GLASGOW - A former truss plant once part of the Hommer Lumber Co. property was gutted by flames Wednesday afternoon.
In a blaze that brought fire crews from three counties, responders said they arrived to find the vacant Custom Truss factory - the site's most recent but also closed incarnation - fully engulfed in flames.
Despite swirling winds and other complications, they were able to contain the fire to the former truss plant but the factory itself was a total loss.
(Mirror photo by Gary M. Baranec)
Firefighters from several companies in the Glasgow area reposition their hoses to put out hot spots in a fire that destroyed one of the buildings at the former Hommer Lumber yard in Glasgow.
"As soon as I saw it, I knew it was gone," said Charlie McQuown, a property neighbor and former Reade Township fire chief, who said he spotted a plume of smoke from his front door shortly after 12:30 p.m. and reported the fire to 911.
A friend phoned McQuown and said he could see the smoke from Skytop Mountain.
Responders said they arrived minutes later to see the concrete truss factory's roof fully involved.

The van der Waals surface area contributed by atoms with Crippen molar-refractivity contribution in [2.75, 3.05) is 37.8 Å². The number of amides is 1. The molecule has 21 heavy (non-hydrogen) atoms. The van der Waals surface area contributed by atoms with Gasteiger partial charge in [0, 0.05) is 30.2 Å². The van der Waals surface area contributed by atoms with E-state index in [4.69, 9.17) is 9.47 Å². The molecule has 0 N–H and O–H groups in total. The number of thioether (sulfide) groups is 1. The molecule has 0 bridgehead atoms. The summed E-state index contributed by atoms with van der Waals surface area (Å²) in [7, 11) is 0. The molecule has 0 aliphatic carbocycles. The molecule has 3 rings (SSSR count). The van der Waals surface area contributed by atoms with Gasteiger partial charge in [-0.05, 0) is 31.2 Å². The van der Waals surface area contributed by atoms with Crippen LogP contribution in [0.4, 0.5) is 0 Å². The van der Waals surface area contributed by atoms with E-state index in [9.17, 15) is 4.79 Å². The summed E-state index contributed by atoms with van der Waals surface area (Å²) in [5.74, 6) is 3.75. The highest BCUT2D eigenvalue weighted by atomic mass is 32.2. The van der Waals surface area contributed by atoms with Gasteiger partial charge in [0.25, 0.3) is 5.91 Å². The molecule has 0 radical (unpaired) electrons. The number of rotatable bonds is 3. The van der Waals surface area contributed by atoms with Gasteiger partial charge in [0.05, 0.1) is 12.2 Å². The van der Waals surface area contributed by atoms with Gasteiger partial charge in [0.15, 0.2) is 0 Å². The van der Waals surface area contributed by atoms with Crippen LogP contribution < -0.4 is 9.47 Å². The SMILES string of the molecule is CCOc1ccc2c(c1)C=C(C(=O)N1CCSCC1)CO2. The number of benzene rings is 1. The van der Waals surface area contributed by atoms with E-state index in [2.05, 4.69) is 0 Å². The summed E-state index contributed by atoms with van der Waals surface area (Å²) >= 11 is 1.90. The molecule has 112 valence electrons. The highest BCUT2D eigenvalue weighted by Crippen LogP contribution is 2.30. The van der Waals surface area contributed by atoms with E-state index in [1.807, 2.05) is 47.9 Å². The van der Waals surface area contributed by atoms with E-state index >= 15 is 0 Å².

A ladder truck was used to battle flames while fire crews from Cambria, Blair and Clearfield counties assisted on the ground, Reade Township Assistant Chief Mike Jenkins said.
"The wind was an issue, but there was nothing that could've been done to save it," he said afterward, noting no one was injured.
A utility pole caught fire and collapsed at the site, Jenkins said. Penelec was contacted, and the pole was safely doused.
Crews also were busy working to snuff out a burning pile of debris near the factory, and Jenkins said it may have been the cause of the fire. A state police fire marshal has been asked to investigate.
There was little left at the site, aside from a few sections of concrete walls on either side of the sprawling building and a few skeletons of manufacturing equipment, apparently left behind from the plant's better days.
"This used to be a busy place," said neighbor Jane Miller, recalling days when Hommer Lumber employed many in the area. The company shut its doors about five years ago, she said.
Other neighbors said the truss factory was purchased and renamed Custom Truss. It stayed busy until two years ago before it closed after a business slowdown.
The land and buildings are now owned by Dennis Storm of Ashville, according to several contractors who were working to tear down a dilapidated building nearby, a few hundred yards from the fire scene.
"I'm not sure what happened. ... [but] it must've happened quickly," said Cory Moyer, a Mid-State Drywall employee, who said he was returning from a lunch break around noon when he first spotted fire. "Just about the whole thing was in flames."
Another worker who identified himself as Storm's brother said his brother had been alerted about the fire earlier but had not arrived at the site by mid-afternoon.
Attempts to contact Storm for comment were unsuccessful late Wednesday.